Why are we here, anyway? No, not in the what’s-the-meaning-of-it-all sense, but why haven’t matter and antimatter completely obliterated each other, the universe and us? In nature, two identical things that are 180° out of phase with each other — as matter and antimatter seem to be — cancel each other out. So, um, why are we here?
In audio, for example, two identical sound waves that are out of phase in this way produce silence:
So even if, say , you’re talking about identical recordings of something loud like a car horn, you get:
So we’ve got a problem with matter and antimatter not doing this, or rather, we should have a problem. Physics’ standard model says that when the universe came into being at the Big Bang, an equal amount of matter and antimatter was generated that should have — in our current understanding — wiped each other out, preventing the universe as we know it from forming.
Scientists have been thinking there must be something we haven’t come across yet that makes matter and antimatter not truly identical. A just-released study in the journal Nature reveals the frustrating outcome of a recent search for that difference at CERN. Christian Smorra, a physicist with their Baryon–Antibaryon Symmetry Experiment (BASE) collaboration, says, “An asymmetry must exist here somewhere but we simply do not understand where the difference is,” because, “All of our observations find a complete symmetry between matter and antimatter, which is why the universe should not actually exist.”
Previously, scientists have tried to find some difference other than polarity in matter and antimatter, measuring their mass and electric charge, and with a study last year of the properties of hydrogen and anti-hydrogen atoms: Nothing.
One aspect scientists haven’t been able to compare precisely before were the magnetic moments of the proton and antiproton — there’s been simply no way to do it. ( A magnetic moment is a measurement of an object's tendency to align with a magnetic field.) So ten years back, a team at BASE began trying to work out how they could.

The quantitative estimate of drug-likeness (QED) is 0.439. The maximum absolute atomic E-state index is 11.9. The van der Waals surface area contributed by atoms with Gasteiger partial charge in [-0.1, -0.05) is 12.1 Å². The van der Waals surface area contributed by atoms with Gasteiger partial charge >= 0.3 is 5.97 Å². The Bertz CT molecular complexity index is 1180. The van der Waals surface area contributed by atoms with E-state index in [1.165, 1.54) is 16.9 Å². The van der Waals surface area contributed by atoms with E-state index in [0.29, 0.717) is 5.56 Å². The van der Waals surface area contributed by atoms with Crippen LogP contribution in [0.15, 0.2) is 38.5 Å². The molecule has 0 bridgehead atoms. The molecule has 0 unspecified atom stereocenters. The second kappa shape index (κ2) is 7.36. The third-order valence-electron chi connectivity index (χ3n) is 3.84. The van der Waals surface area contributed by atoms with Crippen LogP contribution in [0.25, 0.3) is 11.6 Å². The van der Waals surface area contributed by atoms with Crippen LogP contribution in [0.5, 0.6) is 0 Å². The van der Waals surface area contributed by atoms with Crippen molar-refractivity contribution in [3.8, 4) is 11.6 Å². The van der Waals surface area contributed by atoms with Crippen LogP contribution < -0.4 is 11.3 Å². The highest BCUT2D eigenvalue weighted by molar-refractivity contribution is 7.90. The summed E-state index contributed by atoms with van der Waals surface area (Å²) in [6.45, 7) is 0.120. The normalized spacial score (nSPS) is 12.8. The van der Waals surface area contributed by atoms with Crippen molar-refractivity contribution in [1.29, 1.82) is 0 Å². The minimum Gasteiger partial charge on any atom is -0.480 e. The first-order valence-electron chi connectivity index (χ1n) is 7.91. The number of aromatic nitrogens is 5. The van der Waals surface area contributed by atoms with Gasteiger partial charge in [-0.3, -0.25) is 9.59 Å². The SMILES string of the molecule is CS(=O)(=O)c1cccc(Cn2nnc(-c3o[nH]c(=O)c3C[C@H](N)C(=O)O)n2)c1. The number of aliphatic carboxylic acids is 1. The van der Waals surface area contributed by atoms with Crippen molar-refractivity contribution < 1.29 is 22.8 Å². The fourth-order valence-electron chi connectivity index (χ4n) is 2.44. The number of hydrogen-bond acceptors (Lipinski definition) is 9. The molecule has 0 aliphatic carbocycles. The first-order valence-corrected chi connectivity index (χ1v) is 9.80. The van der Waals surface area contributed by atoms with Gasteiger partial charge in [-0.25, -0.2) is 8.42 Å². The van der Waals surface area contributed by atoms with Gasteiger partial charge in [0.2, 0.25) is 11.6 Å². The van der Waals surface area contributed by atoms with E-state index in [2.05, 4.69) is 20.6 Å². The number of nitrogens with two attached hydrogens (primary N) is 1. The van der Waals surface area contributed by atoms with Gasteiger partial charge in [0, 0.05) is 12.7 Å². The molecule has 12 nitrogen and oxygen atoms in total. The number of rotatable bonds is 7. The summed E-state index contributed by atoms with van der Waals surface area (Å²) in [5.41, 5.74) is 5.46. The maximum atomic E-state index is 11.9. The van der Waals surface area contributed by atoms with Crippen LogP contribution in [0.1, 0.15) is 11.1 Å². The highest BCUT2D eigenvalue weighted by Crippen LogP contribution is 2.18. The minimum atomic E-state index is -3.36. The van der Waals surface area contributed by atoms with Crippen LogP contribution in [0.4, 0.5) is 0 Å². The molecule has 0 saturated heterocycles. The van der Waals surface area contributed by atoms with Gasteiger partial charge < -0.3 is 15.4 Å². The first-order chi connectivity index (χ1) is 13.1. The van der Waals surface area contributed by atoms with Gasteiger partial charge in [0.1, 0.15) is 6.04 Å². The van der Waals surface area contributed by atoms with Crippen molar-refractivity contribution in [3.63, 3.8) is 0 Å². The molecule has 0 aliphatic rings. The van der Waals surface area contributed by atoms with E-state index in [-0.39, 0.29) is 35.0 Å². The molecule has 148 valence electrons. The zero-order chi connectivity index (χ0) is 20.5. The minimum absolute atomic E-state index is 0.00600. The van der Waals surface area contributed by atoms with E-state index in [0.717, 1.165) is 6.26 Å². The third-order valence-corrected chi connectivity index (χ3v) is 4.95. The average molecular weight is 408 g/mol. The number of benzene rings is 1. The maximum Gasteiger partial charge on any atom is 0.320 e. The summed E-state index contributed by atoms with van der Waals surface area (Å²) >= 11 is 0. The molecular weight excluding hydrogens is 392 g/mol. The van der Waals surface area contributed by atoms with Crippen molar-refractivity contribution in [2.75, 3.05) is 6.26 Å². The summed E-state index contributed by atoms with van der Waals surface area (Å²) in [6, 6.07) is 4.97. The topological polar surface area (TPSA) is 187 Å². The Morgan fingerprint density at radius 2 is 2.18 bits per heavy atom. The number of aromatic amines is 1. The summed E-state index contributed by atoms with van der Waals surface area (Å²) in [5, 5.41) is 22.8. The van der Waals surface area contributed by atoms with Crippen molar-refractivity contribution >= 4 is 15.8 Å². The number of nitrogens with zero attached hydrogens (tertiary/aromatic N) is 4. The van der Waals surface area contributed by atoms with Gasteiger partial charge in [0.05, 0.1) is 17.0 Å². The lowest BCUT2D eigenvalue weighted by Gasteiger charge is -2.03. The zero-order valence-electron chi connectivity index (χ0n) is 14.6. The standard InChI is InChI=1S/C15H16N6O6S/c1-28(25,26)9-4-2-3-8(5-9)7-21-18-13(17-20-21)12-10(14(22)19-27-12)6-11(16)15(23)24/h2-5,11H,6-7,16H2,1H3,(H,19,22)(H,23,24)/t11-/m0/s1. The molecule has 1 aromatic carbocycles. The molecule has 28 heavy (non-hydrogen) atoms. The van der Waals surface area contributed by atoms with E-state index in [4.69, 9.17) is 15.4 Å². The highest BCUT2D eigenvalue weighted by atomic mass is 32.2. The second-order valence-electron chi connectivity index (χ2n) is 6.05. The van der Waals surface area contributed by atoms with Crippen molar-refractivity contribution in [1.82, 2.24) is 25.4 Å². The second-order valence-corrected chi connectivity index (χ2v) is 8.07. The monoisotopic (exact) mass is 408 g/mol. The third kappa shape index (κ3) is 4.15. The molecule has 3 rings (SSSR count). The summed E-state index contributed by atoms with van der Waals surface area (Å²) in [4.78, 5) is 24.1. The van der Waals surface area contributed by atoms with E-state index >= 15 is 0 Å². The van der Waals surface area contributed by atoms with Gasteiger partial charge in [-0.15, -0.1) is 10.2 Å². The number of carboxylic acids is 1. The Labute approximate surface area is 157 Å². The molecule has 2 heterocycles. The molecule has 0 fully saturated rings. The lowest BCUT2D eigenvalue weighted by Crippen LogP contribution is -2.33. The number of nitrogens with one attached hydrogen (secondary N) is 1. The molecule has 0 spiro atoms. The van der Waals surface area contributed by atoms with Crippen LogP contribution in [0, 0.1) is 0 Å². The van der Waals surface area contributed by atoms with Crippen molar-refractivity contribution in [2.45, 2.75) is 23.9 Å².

BASE’s antiproton decelerator at CERN (STEFAN SELLNER, FUNDAMENTAL SYMMETRIES LABORATORY, RIKEN, JAPAN)
In 2014, BASE announced their first breakthrough: They could measure the magnetic moment of protons by trapping them in a magnetic field and inducing quantum jumps in the field’s spin using a separate magnetic field.
Tricky as that was, performing the same measurement in antiprotons was even thornier, since antiprotons are immediately destroyed when they come in contact with regular matter, such as one of the scientists’ containers.
The team figured out how to increase the the lifespan of antiprotons by holding them in an innovative, purpose-built iridium-sealed copper cylinder.
The chamber is said to look not unlike a Pringle’s can. (SELLNER, ET AL)
CERN describes the operation of the chamber, the most effective antimatter container ever made:
The reservoir trap is inside a cylinder with a volume of 1.2 litres. The particles are trapped by two overlying magnetic and electric fields, which keep the particles in a small volume in the centre of the trap. On one side of the trap there is a metal window, thin enough to allow the antiprotons to pass through but strong enough to ensure complete insulation from the outside. All the other sides of the trap are made from solid copper. The cylinder is then cooled to about 6 K (-267 °C) with liquid helium, so that an almost perfect vacuum is created.
A stream of antiprotons was fired into the frigid container on November 12, 2015, and the team was able to hold them there for an impressive 405 days.
During that time, they were able to run the magnetic moment measurement procedure they used for protons.
The new research documents the results of their efforts: the magnetic moment of an antiproton, out to nine places, is −2.7928473441 μN (μN is the symbol for micronewton force). And guess what? That’s identical to the magnetic moment of a proton. Could the difference lie somewhere beyond nine mathematical places?
Maybe, but, as Stefan Ulmer, leader of the BASE team avers, “This result is the culmination of many years of continuous research and development, and the successful completion of one of the most difficult measurements ever performed in a Penning trap instrument.”
So, for now, the puzzle continues, and scientists will keep sleuthing in hopes of solving this fundamental mystery : Why are we here?